ELA.SL.8.1a

Common core State Standards

  • ELA:  English Language Arts
  • SL:  Speaking and Listening Standards 6-12
  • 8:  8th Grade
  • 1a: 
    Engage effectively in a range of collaborative
    discussions (one-on-one, in groups, and teacherled)
    with diverse partners on grade 8 topics,
    texts, and issues, building on others'\x80\x99 ideas and
    expressing their own clearly.

    a. Come to discussions prepared, having read
    or researched material under study; explicitly
    draw on that preparation by referring to
    evidence on the topic, text, or issue to probe
    and reflect on ideas under discussion.


    b. Follow rules for collegial discussions and
    decision-making, track progress toward
    specific goals and deadlines, and define
    individual roles as needed.

    c. Pose questions that connect the ideas of
    several speakers and respond to others'
    questions and comments with relevant
    evidence, observations, and ideas.

    d. Acknowledge new information expressed
    by others, and, when warranted, qualify or
    justify their own views in light of the evidence
    presented.

Download Common Core State Standards (PDF 1.2 MB)

English and Black History: Reading "Roll of Thunder"
Lesson Objective: Students examine elements of the American Civil Rights Movement
Grades 6-8 / ELA / History
ELA.SL.8.1a

Thought starters

  1. What types of questions does Ms. Marquis pose to guide students in analyzing Roll of Thunder?
  2. How does "micro-teaching" by students make the lesson more meaningful?
  3. Notice that students complete additional research to prepare for "micro-teaching"?
3 Comments
I teach older kids, but it is good to see that students in the U.K. are dealing with this novel.
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This is another great lesson on cultural identity. Only this time, the teacher is expressing the importance of cultural identity through a certain perspective. I think it's a great lesson for those teaching language arts or a particular novel throughout the school year.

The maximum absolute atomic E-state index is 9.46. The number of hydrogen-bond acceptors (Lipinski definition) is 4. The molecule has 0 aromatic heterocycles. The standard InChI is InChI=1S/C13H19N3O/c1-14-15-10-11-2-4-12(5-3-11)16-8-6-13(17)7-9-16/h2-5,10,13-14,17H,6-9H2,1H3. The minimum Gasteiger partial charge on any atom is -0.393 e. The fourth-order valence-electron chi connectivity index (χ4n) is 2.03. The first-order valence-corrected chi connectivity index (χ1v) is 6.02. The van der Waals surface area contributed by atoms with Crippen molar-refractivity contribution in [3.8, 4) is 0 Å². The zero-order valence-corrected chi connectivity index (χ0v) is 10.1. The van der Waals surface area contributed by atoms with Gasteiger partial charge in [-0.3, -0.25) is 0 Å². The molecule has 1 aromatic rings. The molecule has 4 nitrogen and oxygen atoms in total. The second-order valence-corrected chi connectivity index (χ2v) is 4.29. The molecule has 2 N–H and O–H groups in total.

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I do applaud this teacher's goal of getting students to not only comprehend the novel itself, but to also expand that literary comprehension to include application to real-world situations and perhaps even learning about personal growth and accountability based on critical analysis of characters and plot. However, I would like to comment on the importance of creating a responsible and student-responsive environment when dealing with such sensitive socio-cultural topics. The language in this book carries some very offensive connotations to people, and is not, just as this teacher positions it as, simply "rude". This discrepancy is a good example of why, when such inherently personal perceptions and emotions can be exposed with such literature, it is critical to take this into account, especially when dealing with children. Their self-esteem, self-perception, and social awareness are developing. I have always been concerned with the learning environment created to support the type of academic experience intended with this novel and with the more recent climate of today, that concern is perhaps even more warranted. If the teacher does not take the necessary steps to ensure the language and situations exposed in this novel are not only evaluated critically but with appropriate sensitivity in regards to our collective culture, then the negative aspects of the words and deeds the student reads about may just remain such, and the opportunity for that personal growth and accountability I aforementioned is lost. Therefore my stance is that if you cannot or do not ensure that those critical steps needed to scaffold towards a responsible and responsive environment are taken for this particular novel, and those like it, then the central message you are intending for students to hear may only fall on deaf ears.
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